Good gravy, Simon. Why did we have to do those things. Those things back then that ruin every single blasted thing right now. Like all those songs. Like the hours in your room picking out guitar chords and humming every single song we knew and having them amalgamate with the days of our breathing. Of our growing. Of our loving. So inextricable. Like the late night walks through Amos’ field and all the stars. Like dancing on the porch all those nights to the music that played from your grandmother’s records. Like all my favorite clothes, the wild outfits we would get at the basement store, the one where you paid by the pound, that have the ghostly scent of you clinging to their every hem and button. Like the books. The pages on pages on pages, the ink and glue and dust that was our world entire. Like the truck. Like how every time I drive it I find myself looking over expecting to see you shotgun with your arm out the window and your hat pushed back, that way you used to do. Like Ketchum’s and The Spider and Evanrude’s and the dad-blamed grocery store. Like how I can’t go to one damned spot in this whole town without being snagged, cobweb-style on some armed phalanx of memories of you.
You’re the ghost, Simon. The ghost we used to always be so afraid of. The ghost of regret. You’re this smoky phantom that shrouds every one of the two hundred million things I do each day. Yet you’re such a real ghost. Such a palpable spirit. You’re the ghost who brings me coffee on Saturday mornings when we happen to meet up at the dock. The ghost I played chess with last night as your wife read a deposition and we talked together of chocolate turtle brownies and planetary motion and the aces of diamonds. The ghost who still tucks my hair behind my ear when I want to hide behind it.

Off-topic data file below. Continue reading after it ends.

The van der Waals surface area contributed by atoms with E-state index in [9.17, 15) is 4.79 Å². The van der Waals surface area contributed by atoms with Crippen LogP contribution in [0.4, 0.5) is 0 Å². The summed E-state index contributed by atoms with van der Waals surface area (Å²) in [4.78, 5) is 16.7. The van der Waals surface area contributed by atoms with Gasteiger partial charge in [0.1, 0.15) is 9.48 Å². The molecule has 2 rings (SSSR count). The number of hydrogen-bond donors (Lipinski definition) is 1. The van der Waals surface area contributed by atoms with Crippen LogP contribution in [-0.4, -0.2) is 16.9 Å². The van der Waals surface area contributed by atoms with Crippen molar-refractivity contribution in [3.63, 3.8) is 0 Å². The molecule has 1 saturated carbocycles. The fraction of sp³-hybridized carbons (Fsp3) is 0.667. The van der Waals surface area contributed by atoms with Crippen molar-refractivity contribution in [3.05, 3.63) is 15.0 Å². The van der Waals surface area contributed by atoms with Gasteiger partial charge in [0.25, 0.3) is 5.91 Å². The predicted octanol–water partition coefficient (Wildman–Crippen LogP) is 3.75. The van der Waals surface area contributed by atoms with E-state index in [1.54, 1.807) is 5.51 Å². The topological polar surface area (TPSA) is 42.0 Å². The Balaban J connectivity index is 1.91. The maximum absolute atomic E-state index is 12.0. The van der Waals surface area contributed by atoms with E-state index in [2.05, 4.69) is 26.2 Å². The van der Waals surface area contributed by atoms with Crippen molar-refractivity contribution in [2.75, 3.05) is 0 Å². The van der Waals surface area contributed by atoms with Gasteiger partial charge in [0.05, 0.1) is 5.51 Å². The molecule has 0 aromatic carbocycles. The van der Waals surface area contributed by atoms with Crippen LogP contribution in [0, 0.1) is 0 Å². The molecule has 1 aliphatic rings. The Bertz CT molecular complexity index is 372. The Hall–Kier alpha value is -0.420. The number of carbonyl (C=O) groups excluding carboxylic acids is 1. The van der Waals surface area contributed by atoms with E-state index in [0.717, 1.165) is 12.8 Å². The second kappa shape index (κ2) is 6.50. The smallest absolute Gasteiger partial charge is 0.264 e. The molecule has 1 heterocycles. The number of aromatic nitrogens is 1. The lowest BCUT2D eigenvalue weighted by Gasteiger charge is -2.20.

And somebody had better explain to me why I do this. Why I stay. Why I keep up residence here in this haunted house. Because I can tell you for certain that it’s not for the excellence of the sleep. And it’s not for the romance. And neither is it for the bright and promising future. Maybe it’s simply because I can’t leave it. Because you are the most beautiful thing that is likely ever to happen in this cracked and frozen world. Because walking away from this place would be walking away from all the light and wandering off into the darkness of the blackest void. Because I’d rather have the ghostly remains of you than the actual beating heart of anybody else. Because once you’ve had the greatest thing, there isn’t much place to go. After that. And mostly, I suppose, because it’s my fault. Because I left. Because every moment I’ve been circulating blood and oxygen and electromagnetic pulses since that one moment when I told you I needed to go – every one has just been me doing everything I could to turn around, and take it back, and make it right again. Because I guess all we do, if we’re honest, is break the things we most treasure, and then spend our lives on the floor with a bottle of crazy glue trying to piece them back together. Wishing for the impossible. For the broken thing to be whole, for restoration of that lost thing we love, for redemption.